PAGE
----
We have to think as much as possible about the true meaning of “different interpretations of religion” or “straight paths” and to reflect on the destructive effects and repercussions of this atheistic thought so that we can find out the goals of the founders and proponents of this satanic snare and realize the intensity of their movement.
In any case, once we compare this tendency with that of the first group, [we will find out that] the spirit of the first tendency is God-centeredness or servitude and submission to God, the Exalted, and the spirit of the second tendency is man-centeredness or keeping away from God and His commandments.
In the first tendency, the efforts are generally exerted for man to accept his servitude to God, the Exalted, while in the second tendency the efforts are exerted for man to deny his servitude to God and indulge in bestial inclinations and passions. This tendency sets human inclinations and desires as the essence and tries to interpret and justify religion or the Qur’an according to them.
Perhaps, one of the reasons behind the emphasis of the Qur’an on its descriptions such as
“These are the signs of the Book and a manifest Qur’an,”15
بِلِسَانٍ عَرَبِيٍّ مُّبِينٍ
“In a clear Arabic language,”16
تِلْكَ آيَاتُ الْقُرْآنِ وَكِتَابٍ مُّبِينٍ
“These are the signs of the Qur’an and a manifest Book,”17 and
قَدْ جَاءكُم مِّنَ اللّهِ نُورٌ وَكِتَابٌ مُّبِينٌ
“Certainly there has come to you a light from Allah and a manifest Book,”18
which highlight the clarity, lucidity and expressiveness of the Qur’an is exactly to prevent deviant thoughts like “different interpretations of religion” and refute any allegation of ambiguity and vagueness in the meaning and purport of the Qur’an.
Thus, the Qur’an is the book of guidance in which God, the Exalted, has stated all the truths necessary for the happiness of man in this world and the hereafter. By reflecting on the Qur’an, Muslims are duty-bound to know their individual and social duties and guarantee their salvation by following it. Meanwhile, the question on who is the competent person to interpret the Qur’an and religious teachings is a subject which we shall now deal with.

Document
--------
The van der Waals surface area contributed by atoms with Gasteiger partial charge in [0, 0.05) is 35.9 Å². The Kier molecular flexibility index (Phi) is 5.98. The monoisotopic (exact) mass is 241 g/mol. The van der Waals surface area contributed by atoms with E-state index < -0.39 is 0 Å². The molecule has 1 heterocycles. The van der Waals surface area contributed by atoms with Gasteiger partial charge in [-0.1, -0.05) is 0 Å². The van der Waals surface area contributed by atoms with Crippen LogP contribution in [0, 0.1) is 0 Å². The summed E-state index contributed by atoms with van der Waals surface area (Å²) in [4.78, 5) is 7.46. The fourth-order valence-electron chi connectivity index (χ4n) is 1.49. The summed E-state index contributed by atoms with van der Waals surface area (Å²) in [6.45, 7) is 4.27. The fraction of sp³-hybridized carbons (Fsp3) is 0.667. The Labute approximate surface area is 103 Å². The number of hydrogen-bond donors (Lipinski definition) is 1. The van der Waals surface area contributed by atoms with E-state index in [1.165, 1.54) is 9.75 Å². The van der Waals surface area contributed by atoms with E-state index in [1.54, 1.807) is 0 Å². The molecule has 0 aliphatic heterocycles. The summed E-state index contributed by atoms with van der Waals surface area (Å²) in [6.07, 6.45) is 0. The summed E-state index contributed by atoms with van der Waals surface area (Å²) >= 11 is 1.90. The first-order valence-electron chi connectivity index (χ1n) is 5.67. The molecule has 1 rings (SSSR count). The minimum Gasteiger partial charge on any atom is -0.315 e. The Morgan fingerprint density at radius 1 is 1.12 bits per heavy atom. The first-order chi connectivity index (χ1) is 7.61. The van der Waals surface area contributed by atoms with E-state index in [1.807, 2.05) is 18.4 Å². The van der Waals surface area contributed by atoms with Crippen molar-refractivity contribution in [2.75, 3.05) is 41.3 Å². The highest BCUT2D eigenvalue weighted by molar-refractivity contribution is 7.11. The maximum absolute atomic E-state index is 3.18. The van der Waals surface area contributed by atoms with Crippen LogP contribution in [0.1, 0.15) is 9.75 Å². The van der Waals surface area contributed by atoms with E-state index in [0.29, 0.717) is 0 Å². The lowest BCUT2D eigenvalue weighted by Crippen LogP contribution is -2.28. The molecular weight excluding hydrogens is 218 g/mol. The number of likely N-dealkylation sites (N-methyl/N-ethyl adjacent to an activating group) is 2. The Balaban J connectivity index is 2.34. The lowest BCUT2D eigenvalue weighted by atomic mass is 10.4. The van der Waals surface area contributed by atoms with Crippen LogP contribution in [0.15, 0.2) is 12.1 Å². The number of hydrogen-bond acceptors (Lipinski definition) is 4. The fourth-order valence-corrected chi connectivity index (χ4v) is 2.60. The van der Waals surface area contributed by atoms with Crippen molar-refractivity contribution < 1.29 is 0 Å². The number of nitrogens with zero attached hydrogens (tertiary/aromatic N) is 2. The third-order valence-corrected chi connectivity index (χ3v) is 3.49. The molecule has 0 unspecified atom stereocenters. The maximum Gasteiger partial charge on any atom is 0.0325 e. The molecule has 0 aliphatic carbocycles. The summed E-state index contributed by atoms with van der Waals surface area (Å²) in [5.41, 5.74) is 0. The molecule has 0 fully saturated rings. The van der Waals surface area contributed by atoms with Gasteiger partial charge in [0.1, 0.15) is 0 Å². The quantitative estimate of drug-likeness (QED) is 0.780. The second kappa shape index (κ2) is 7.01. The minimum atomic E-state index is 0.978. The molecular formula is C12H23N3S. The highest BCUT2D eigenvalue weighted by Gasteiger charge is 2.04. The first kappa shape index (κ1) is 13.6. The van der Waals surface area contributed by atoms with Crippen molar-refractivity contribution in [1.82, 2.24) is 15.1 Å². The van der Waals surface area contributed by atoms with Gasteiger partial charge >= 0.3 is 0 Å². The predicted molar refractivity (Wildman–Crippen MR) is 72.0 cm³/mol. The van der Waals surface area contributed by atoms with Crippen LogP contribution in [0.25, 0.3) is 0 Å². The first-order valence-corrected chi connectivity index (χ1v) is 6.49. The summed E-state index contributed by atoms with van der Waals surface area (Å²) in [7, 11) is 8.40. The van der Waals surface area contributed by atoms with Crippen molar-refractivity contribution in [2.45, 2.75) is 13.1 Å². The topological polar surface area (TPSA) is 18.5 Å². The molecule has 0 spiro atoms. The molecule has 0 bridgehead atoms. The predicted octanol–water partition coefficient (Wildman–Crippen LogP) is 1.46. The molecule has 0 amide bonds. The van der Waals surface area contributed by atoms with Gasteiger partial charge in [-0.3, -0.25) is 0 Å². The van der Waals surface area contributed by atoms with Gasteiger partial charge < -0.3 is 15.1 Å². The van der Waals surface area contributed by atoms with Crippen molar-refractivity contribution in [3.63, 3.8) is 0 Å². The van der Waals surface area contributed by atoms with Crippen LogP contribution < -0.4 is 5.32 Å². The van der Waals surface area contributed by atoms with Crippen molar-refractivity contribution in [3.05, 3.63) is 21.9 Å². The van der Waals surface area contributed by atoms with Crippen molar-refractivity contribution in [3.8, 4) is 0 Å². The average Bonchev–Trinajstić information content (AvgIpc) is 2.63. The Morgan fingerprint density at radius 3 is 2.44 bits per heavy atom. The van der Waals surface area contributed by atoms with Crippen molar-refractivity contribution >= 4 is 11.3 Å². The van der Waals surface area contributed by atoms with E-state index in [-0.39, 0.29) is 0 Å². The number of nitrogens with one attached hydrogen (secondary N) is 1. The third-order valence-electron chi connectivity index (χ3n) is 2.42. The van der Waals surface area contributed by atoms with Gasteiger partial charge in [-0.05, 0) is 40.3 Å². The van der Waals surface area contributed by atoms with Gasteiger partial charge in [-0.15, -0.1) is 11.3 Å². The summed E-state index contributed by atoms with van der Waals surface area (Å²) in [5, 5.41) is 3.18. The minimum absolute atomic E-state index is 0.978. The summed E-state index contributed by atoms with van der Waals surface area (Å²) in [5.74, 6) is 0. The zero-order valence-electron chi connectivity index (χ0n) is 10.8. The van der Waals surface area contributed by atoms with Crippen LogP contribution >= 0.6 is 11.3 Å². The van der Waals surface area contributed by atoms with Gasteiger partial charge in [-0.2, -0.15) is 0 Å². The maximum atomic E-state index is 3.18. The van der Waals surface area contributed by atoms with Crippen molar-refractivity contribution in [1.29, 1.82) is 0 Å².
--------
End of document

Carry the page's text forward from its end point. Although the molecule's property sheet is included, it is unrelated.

It is evident that not everyone can understand and interpret the Qur’an just as not everyone can understand subtle scientific facts in any field or domain. To understand complex mathematical equations or subtleties of other sciences is within the competence of the experts only, and the non-experts are not only incapable of expressing views in this regard but their views are devoid of any value whatsoever.
Concerning the Qur’an, the views of those who are not familiar with the religious sciences and teachings are devoid of any value and importance. It is true that the Qur’an has been revealed in a clear and eloquent language so that the people can understand and put it into practice, but it does not mean that the profundity of its knowledge [ma‘arif] can uniformly be grasped by one and all.
What can be understood by the common people from the Qur’an is that level of meaning which the Qur’an itself mentions to the effect: “We revealed the Qur’an in plain language.” That is, the Qur’an has been revealed in such a manner that anyone who knows Arabic and possesses the spirit of servitude to God can understand it and benefit from it according to his own intellectual level. However, to fathom the meanings and knowledge [ma‘arif] of the Qur’an a great deal of reflection and thinking is needed. In this regard, the Qur’an says: